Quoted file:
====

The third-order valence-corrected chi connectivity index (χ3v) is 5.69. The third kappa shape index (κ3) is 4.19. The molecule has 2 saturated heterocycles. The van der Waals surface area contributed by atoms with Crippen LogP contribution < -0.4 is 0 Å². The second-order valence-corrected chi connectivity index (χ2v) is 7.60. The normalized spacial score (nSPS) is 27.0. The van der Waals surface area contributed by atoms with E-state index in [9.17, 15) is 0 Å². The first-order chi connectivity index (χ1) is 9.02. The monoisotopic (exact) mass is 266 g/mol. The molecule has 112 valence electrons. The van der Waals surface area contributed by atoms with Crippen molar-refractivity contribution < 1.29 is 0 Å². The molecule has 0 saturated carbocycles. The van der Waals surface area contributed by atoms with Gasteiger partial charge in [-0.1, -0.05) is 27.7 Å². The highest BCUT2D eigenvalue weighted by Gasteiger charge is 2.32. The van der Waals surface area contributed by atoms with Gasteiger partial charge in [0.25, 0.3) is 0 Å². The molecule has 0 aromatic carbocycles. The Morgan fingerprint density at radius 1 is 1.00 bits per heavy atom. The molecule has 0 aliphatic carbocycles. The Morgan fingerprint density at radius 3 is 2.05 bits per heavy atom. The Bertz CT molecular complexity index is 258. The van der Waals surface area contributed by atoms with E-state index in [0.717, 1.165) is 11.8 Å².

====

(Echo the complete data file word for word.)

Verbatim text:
The third-order valence-corrected chi connectivity index (χ3v) is 5.69. The third kappa shape index (κ3) is 4.19. The molecule has 2 saturated heterocycles. The van der Waals surface area contributed by atoms with Crippen LogP contribution < -0.4 is 0 Å². The second-order valence-corrected chi connectivity index (χ2v) is 7.60. The normalized spacial score (nSPS) is 27.0. The van der Waals surface area contributed by atoms with E-state index in [9.17, 15) is 0 Å². The first-order chi connectivity index (χ1) is 9.02. The monoisotopic (exact) mass is 266 g/mol. The molecule has 112 valence electrons. The van der Waals surface area contributed by atoms with Crippen molar-refractivity contribution < 1.29 is 0 Å². The molecule has 0 saturated carbocycles. The van der Waals surface area contributed by atoms with Gasteiger partial charge in [-0.1, -0.05) is 27.7 Å². The highest BCUT2D eigenvalue weighted by Gasteiger charge is 2.32. The van der Waals surface area contributed by atoms with Gasteiger partial charge in [0.25, 0.3) is 0 Å². The molecule has 0 aromatic carbocycles. The Morgan fingerprint density at radius 1 is 1.00 bits per heavy atom. The molecule has 0 aliphatic carbocycles. The Morgan fingerprint density at radius 3 is 2.05 bits per heavy atom. The Bertz CT molecular complexity index is 258. The van der Waals surface area contributed by atoms with E-state index in [0.717, 1.165) is 11.8 Å².